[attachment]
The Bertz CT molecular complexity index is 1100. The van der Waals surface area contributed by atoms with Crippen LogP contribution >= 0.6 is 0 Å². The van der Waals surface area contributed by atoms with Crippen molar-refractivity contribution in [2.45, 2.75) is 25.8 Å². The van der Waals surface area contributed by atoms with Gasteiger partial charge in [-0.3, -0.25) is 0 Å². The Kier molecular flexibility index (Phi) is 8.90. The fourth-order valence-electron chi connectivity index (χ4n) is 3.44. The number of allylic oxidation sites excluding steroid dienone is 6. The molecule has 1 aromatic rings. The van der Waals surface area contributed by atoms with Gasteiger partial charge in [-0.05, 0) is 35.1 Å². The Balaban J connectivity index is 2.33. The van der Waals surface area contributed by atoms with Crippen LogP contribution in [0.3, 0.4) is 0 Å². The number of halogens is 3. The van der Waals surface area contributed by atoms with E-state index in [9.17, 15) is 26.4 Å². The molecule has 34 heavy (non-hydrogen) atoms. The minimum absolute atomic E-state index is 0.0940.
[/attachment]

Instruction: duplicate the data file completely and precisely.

The Bertz CT molecular complexity index is 1100. The van der Waals surface area contributed by atoms with Crippen LogP contribution >= 0.6 is 0 Å². The van der Waals surface area contributed by atoms with Crippen molar-refractivity contribution in [2.45, 2.75) is 25.8 Å². The van der Waals surface area contributed by atoms with Gasteiger partial charge in [-0.3, -0.25) is 0 Å². The Kier molecular flexibility index (Phi) is 8.90. The fourth-order valence-electron chi connectivity index (χ4n) is 3.44. The number of allylic oxidation sites excluding steroid dienone is 6. The molecule has 1 aromatic rings. The van der Waals surface area contributed by atoms with Gasteiger partial charge in [-0.05, 0) is 35.1 Å². The Balaban J connectivity index is 2.33. The van der Waals surface area contributed by atoms with Crippen LogP contribution in [0.3, 0.4) is 0 Å². The number of halogens is 3. The van der Waals surface area contributed by atoms with E-state index in [9.17, 15) is 26.4 Å². The molecule has 34 heavy (non-hydrogen) atoms. The minimum absolute atomic E-state index is 0.0940.